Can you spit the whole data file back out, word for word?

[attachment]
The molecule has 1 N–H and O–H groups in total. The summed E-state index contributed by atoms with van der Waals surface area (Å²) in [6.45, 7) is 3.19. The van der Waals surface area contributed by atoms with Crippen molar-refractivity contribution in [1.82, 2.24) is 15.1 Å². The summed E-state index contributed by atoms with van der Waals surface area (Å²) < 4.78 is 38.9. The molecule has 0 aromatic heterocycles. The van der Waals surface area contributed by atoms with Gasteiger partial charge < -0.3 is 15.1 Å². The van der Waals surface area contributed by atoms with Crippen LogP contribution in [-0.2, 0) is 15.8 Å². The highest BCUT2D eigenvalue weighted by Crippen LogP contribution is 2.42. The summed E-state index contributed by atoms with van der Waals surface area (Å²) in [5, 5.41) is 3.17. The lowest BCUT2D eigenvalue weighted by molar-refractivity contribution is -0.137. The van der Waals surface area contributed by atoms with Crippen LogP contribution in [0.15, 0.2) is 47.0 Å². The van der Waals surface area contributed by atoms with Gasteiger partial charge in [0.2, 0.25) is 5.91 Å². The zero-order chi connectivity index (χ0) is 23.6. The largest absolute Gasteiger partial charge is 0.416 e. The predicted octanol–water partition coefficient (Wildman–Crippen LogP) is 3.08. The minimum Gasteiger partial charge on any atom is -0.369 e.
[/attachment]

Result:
The molecule has 1 N–H and O–H groups in total. The summed E-state index contributed by atoms with van der Waals surface area (Å²) in [6.45, 7) is 3.19. The van der Waals surface area contributed by atoms with Crippen molar-refractivity contribution in [1.82, 2.24) is 15.1 Å². The summed E-state index contributed by atoms with van der Waals surface area (Å²) < 4.78 is 38.9. The molecule has 0 aromatic heterocycles. The van der Waals surface area contributed by atoms with Gasteiger partial charge < -0.3 is 15.1 Å². The van der Waals surface area contributed by atoms with Crippen LogP contribution in [-0.2, 0) is 15.8 Å². The highest BCUT2D eigenvalue weighted by Crippen LogP contribution is 2.42. The summed E-state index contributed by atoms with van der Waals surface area (Å²) in [5, 5.41) is 3.17. The lowest BCUT2D eigenvalue weighted by molar-refractivity contribution is -0.137. The van der Waals surface area contributed by atoms with Crippen LogP contribution in [0.15, 0.2) is 47.0 Å². The van der Waals surface area contributed by atoms with Gasteiger partial charge in [0.2, 0.25) is 5.91 Å². The zero-order chi connectivity index (χ0) is 23.6. The largest absolute Gasteiger partial charge is 0.416 e. The predicted octanol–water partition coefficient (Wildman–Crippen LogP) is 3.08. The minimum Gasteiger partial charge on any atom is -0.369 e.